Subscribe to GameFromScratch on YouTube Support GameFromScratch on Patreon
23. September 2019


Google have just launched Google Play Pass a monthly subscription service for applications and games on the Google Play store.  Google Play Pass is launching first in the Unity States and will cost $4.99 per month, with an introductory price of $1.99 a month.  Intended to launch for more than 350+ games and applications, you can see an initial list of known launch titles here.

There are details available for developers available here with more details available on the Android developer blog here.  Integrating existing applications is easy:

A single APK supports distributing your app in the Google Play Store and through Play Pass, so you can take advantage of both opportunities without spending a lot of extra time on development. All you need to do is integrate a few Google Play APIs to enable a seamless experience for Play Pass subscribers:

  • Paid apps are free for Play Pass subscribers to enjoy. Developers integrate with the Google Play licensing service to limit access only to paying users.
  • IAPs are free for Play Pass subscribers and can be unlocked automatically. No integration is required beyond checking the Google Play Billing API for new or removed purchases when your app starts and resumes.
  • Ads are automatically removed for Play Pass subscribers while continuing to surface for the general Play audience. Developers integrate by defining an IAP that removes advertising.

In terms of making money, here are the details we know:

Being a part of Google Play Pass’s curated collection of apps and games can help you attract new users who may not have discovered your titles on their own. Subscribers can find your content either through the new “Play Pass” tab or by looking for the Play Pass “ticket” badge that indicates apps and games unlocked with Play Pass. And the more value subscribers find in your title, the more revenue you’ll earn on a recurring basis.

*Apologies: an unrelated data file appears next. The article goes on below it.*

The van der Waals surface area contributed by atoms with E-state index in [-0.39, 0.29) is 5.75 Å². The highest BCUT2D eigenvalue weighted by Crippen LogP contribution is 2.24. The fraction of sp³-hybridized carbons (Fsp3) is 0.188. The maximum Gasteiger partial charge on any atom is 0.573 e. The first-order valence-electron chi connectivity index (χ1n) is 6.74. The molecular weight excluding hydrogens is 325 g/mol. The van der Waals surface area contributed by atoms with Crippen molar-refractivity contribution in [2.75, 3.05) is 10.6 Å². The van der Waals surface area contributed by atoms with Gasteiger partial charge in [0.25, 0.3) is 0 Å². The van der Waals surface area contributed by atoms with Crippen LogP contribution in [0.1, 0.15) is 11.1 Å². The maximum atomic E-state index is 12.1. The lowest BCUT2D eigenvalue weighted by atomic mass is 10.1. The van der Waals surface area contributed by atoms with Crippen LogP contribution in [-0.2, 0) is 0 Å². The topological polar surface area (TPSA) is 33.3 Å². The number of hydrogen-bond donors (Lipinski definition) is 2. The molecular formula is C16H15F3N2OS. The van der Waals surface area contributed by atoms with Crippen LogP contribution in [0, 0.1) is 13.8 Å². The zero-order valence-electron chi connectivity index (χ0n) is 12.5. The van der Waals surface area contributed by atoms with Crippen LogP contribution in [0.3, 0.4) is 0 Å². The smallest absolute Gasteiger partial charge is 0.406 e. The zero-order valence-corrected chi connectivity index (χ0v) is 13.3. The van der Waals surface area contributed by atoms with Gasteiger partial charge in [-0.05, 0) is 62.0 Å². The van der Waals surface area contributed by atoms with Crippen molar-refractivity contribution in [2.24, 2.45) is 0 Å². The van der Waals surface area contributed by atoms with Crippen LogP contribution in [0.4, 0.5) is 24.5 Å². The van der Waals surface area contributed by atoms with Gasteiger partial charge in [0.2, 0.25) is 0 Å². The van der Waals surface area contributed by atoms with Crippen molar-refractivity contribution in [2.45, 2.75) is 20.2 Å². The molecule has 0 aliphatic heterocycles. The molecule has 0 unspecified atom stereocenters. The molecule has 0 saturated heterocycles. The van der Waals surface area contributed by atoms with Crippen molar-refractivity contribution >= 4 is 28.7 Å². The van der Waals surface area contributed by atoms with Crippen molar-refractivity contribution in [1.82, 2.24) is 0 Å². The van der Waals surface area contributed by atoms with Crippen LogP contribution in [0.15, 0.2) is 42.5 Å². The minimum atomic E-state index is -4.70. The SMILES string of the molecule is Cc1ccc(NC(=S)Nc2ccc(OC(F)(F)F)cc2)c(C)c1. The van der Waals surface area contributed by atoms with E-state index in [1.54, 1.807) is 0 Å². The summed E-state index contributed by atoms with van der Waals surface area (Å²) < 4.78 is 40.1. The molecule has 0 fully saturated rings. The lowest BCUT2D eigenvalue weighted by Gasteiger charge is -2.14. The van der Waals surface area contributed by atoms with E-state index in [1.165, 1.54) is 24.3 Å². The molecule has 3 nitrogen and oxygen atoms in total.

In addition, for a limited time, we’re offering a low introductory price for Play Pass subscribers so that even more users will subscribe and discover Play Pass content. Google is funding this launch offer so that you can benefit from subscriber interest without impacting the revenue you can earn.

Exact revenue share details are unavailable.  Developers can sign up for consideration for the service here.  You can learn more about Google Play Pass in the video below.

GameDev News


27. September 2018


Today Google announced the release of ARCore 1.5 as well as Sceneform, a real time 3D framework with a physically based renderer for Android.  The 1.5 release comes with runtime support for loading glTF models, the ability to ID individual point cloud points, and a newly open source UX library in Sceneform.  In addition to the Android release, there are builds of ARCore 1.5 for Unity and Unreal Engine developers as well.

Details from the Google developer blog:

Today, we're releasing updates to ARCore, Google's platform for building augmented reality experiences, and to Sceneform, the 3D rendering library for building AR applications on Android. These updates include algorithm improvements that will let your apps consume less memory and CPU usage during longer sessions. They also include new functionality that give you more flexibility over content management.

Here's what we added:

    • Supporting runtime glTF loading in Sceneform
    • Publishing the Sceneform UX Library's source code
    • Adding point cloud IDs to ARCore
    • New devices (plus Chrome OS in the form of Chromebook Tab 10)

You can download the source for Sceneform here on Github, the code is released under the Apache 2.0 source license.  Unity developers can click here, while Unreal Engine developers should click here.

GameDev News


4. August 2018


Romain Guy, a developer on the Android graphics team, just released Filament, an open source Apache 2.0 licensed PBR based renderer for Android, Linux, MacOS and Windows.  Filament was designed to be as small as possible and with optimal performance on Android.